National Fish Passage Program 

The Habitat Branch of the La Crosse Fish and Wildlife Conservation Office works with state natural resource agencies, county and local organizations and government, tribal communities, non-governmental organizations, and others to restore passage for native fish, mussels, and other aquatic organisms, improve natural river and stream flows, sediment transport, and reconnect needed habitats that have been fragmented by dams, culverts, and low water road crossings. The office habitat branch works with partners to address barriers that fall within the Upper Mississippi River basin of Minnesota, Iowa and Wisconsin and the Red River of the North basin in northwestern Minnesota. Our efforts are focused on Lake Sturgeon, Topeka shiner, federally listed and state species of greatest conservation need mussels. Below features a dam removal on Buffalo Creek (right: stage 1, center: stage 2, left: complete).

National Fish Habitat Partnership

As part of the National Fish Habitat Partnership, our habitat biologists coordinate conservation projects in Minnesota, Wisconsin, Iowa, Illinois and Missouri. The mission of this national partnership is to “protect, restore and enhance the nation’s fish and aquatic communities through partnerships that foster fish habitat conservation and improve the quality of life for the American people.” These biologists are heavily involved in two regional partnerships within this national partnership: the Fishers and Farmers Partnership and the Driftless Area Restoration Effort. 

Fishers and Farmers Partnership 

The Fishers and Farmers Partnership of the Upper Mississippi River Basin is a self-directed group of nongovernmental agricultural and conservation organizations, tribal organizations and state and federal agencies working to achieve the partnership's mission to “support locally-led projects that add value to farms while restoring aquatic habitat and native fish populations." This partnership is coordinated by a biologist at the La Crosse Fish and Wildlife Conservation Office. Activities of the partnership are based on three fundamental principles: finding common ground for sustaining agriculture and fishes together; promoting local leadership and providing flexible assistance of conservation projects; and collaborating and learning to achieve measurable results at the basin scale. For example, one of the current projects aims to restore oxbow lakes to create habitat for the endangered Topeka Shiner and return their presence to historic ranges.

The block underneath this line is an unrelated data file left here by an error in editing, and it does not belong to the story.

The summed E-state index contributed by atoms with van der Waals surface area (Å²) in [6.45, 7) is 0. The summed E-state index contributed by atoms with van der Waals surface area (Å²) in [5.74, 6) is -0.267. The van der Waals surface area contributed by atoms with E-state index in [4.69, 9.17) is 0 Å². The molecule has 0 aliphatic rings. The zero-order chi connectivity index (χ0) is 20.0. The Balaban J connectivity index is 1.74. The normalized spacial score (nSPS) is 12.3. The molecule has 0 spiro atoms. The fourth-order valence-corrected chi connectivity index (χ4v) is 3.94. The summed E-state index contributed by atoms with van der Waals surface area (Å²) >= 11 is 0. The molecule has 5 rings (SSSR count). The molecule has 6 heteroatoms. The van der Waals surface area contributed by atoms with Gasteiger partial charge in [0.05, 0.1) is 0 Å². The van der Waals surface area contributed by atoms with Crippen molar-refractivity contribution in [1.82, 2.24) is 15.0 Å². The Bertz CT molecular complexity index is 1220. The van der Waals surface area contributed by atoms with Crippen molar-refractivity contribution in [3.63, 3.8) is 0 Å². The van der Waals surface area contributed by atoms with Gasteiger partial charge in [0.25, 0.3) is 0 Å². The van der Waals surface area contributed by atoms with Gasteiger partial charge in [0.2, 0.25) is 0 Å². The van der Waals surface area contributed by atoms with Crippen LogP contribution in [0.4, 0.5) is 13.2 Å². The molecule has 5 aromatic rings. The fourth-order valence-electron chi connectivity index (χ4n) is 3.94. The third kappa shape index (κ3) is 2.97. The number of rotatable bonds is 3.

If you're interested in participating in this program, please contact the program coordinator: Heidi Keuler 

Driftless Area Restoration Effort

The La Crosse FWCO is the Fish and Wildlife Service representative for the Driftless Area Restoration Effort (DARE), a fish habitat partnership that participates in the National Fish Habitat Partnership Program. The Driftless Area is a naturally defined geographic region full of rivers and streams that contain diverse assemblages of fish, mussels, amphibians, reptiles, and aquatic invertebrates. The partnership coordinated by Trout Unlimited was formed in late fall 2005 to jointly address the issues of habitat degradation, loss, and alteration of cold-water streams, and cool and warm-water rivers. Regional partners agreed there was an elevated need for coordinated management and protection of aquatic resources throughout the Driftless Area. The La Crosse FWCO works with Trout Unlimited and Driftless Area partners on restoration projects, assessments, GIS projects and other partnership support needs.

If you're interested in participating in this program, please contact the program coordinator: Louise Mauldin

Our Services

Our Projects and Research

Understanding seasonal movements and habitat preferences of invasive species is one key to controlling them. If you want to control an invasive species, you must know where they are. To control them efficiently, you need data on their hotspots, where they live during different times of the year, and when they are most active during the day. Acoustic telemetry is one way that biologists are...

The Upper Iowa River is rich with recreation

It's one of the state's most popular rivers for canoeing, kayaking, tubing, and fishing.

The Upper Iowa River offers the most public land access of all Iowa Rivers.

The Scenic River and Water Trail meanders through limestone bluffs and driftless trout streams and draws visitors from all over the country....